According to TED Talks curator Chris Anderson, public-speaking and presentation skills are a superpower for those wanting to express ideas. Although it's unlikely you'll become a TED-level public speaker overnight, we've compiled 5 top tips from our own public speaking experiences to help you get through yours.
1. Always make eye contact
The last thing you want to be doing when speaking in front of an audience is stare at your feet. It doesn’t make you look very approachable, and if you’re being graded on your public speaking you certainly won’t be getting top marks for posture. Eye contact is such an important part of how you go about speaking to an audience. If you’re really struggling to hold eye contact or fear that it could put you off your speech, ask your friends to position themselves around the room and use them as your focus points. This little hack will have you successfully scanning the audience without scanning the audience at all.
2. Practice, practice, practice
It’s true what they say, practice does make perfect. To avoid stumbling over your words, create a script to practice from. And whether you practice it in front of the mirror or in front of friends and family, the more you practice your lines, the more confident you’ll be presenting it, and confidence is key here.
3. Prompt yourself
Cue cards are not a sign of weakness when it comes to public speaking. Every great public speaker uses them. Help yourself out during your big speech, whether it's by jotting down a particular word to or the beginning of a sentence to ensure that you don’t stumble over your words. But remember to keep your eyes on the audience for the better part of the presentation.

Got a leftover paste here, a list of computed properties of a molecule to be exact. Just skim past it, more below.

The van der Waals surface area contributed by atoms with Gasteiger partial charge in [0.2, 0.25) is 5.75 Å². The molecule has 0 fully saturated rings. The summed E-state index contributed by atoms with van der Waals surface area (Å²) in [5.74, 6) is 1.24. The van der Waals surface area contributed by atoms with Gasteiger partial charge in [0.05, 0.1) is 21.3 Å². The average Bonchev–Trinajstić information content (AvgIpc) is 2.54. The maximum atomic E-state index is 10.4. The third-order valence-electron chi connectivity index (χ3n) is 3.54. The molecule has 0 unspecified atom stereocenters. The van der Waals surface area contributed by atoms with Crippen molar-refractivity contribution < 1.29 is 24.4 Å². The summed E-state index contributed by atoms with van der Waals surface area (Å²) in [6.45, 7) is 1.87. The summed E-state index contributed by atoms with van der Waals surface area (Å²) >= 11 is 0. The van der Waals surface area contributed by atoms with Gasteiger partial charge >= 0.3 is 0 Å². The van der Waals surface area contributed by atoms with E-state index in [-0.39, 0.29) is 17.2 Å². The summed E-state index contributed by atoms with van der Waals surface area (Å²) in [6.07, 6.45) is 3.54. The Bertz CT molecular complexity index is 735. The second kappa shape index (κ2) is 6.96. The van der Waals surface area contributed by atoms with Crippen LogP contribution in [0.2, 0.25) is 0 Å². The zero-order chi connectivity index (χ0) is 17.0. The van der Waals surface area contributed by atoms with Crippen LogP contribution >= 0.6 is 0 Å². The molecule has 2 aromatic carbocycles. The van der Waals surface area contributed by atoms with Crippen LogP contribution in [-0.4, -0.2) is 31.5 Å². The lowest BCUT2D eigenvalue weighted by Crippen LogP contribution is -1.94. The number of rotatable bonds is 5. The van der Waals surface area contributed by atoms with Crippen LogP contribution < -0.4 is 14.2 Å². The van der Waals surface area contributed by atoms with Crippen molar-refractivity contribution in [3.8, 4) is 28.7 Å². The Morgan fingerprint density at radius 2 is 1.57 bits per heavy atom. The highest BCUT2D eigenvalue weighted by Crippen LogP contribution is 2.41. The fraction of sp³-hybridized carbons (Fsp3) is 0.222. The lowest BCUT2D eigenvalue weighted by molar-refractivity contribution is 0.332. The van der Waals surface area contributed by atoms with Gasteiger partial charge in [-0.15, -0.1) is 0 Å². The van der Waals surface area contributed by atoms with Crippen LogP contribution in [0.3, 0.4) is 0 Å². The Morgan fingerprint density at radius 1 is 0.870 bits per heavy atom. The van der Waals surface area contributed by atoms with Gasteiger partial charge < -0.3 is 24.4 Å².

4. Time yourself
On most occasions, you’ll be given a time limit for how long you’ll be able to speak for. When practicing your speech, make sure that you time yourself every time you go through your script. Be sure that you’re talking within the time limit and that you’re talking clearly. It can be really easy to get caught up in the moment and speed through everything you have to say. The best way to overcome this issue is to talk as s-l-o-w-l-y and clearly as possible during the big event.
5. Hesitation isn't the end of the world
Use hesitations to your advantage. If you’re presenting work on slides, use the change of a slide as a couple of seconds to gather yourself for the next section. Or if you feel yourself losing grip on your steady conversational flow, pause at the end of your point for a dramatic effect and then take that pause as a time to rethink your next section. However, the more prompts you give yourself during your public debut, the less likely you are to hesitate. But just remember, hesitation isn’t the end of the world.
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